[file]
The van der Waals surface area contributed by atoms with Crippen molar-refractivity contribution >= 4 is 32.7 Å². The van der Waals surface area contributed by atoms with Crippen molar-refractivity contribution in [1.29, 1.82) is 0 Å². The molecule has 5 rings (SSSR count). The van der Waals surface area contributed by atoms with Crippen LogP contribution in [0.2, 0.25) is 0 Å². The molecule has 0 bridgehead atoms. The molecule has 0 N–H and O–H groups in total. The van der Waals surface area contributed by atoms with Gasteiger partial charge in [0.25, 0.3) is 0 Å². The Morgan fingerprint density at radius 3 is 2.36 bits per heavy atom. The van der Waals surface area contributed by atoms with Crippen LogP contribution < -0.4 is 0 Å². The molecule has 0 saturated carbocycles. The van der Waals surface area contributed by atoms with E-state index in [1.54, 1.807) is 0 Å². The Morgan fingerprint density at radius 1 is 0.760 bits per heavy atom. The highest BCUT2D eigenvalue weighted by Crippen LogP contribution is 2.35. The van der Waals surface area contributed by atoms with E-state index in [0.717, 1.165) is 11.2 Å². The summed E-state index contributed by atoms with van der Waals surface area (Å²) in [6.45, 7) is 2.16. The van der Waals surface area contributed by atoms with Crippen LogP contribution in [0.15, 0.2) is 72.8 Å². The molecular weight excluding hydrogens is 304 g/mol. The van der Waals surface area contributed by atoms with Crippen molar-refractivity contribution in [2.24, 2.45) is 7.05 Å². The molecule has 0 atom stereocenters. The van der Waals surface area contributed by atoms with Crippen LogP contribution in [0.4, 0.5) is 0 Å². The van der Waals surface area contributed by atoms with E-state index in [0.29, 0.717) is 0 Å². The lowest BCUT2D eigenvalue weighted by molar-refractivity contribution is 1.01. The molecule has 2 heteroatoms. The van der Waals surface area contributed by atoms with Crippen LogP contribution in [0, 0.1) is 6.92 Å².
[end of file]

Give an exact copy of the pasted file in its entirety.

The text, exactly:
The van der Waals surface area contributed by atoms with Crippen molar-refractivity contribution >= 4 is 32.7 Å². The van der Waals surface area contributed by atoms with Crippen molar-refractivity contribution in [1.29, 1.82) is 0 Å². The molecule has 5 rings (SSSR count). The van der Waals surface area contributed by atoms with Crippen LogP contribution in [0.2, 0.25) is 0 Å². The molecule has 0 bridgehead atoms. The molecule has 0 N–H and O–H groups in total. The van der Waals surface area contributed by atoms with Gasteiger partial charge in [0.25, 0.3) is 0 Å². The Morgan fingerprint density at radius 3 is 2.36 bits per heavy atom. The van der Waals surface area contributed by atoms with Crippen LogP contribution < -0.4 is 0 Å². The molecule has 0 saturated carbocycles. The van der Waals surface area contributed by atoms with E-state index in [1.54, 1.807) is 0 Å². The Morgan fingerprint density at radius 1 is 0.760 bits per heavy atom. The highest BCUT2D eigenvalue weighted by Crippen LogP contribution is 2.35. The van der Waals surface area contributed by atoms with E-state index in [0.717, 1.165) is 11.2 Å². The summed E-state index contributed by atoms with van der Waals surface area (Å²) in [6.45, 7) is 2.16. The van der Waals surface area contributed by atoms with Crippen LogP contribution in [0.15, 0.2) is 72.8 Å². The molecular weight excluding hydrogens is 304 g/mol. The van der Waals surface area contributed by atoms with Crippen molar-refractivity contribution in [2.24, 2.45) is 7.05 Å². The molecule has 0 atom stereocenters. The van der Waals surface area contributed by atoms with Crippen LogP contribution in [0.4, 0.5) is 0 Å². The van der Waals surface area contributed by atoms with E-state index in [0.29, 0.717) is 0 Å². The lowest BCUT2D eigenvalue weighted by molar-refractivity contribution is 1.01. The molecule has 2 heteroatoms. The van der Waals surface area contributed by atoms with Crippen LogP contribution in [0, 0.1) is 6.92 Å².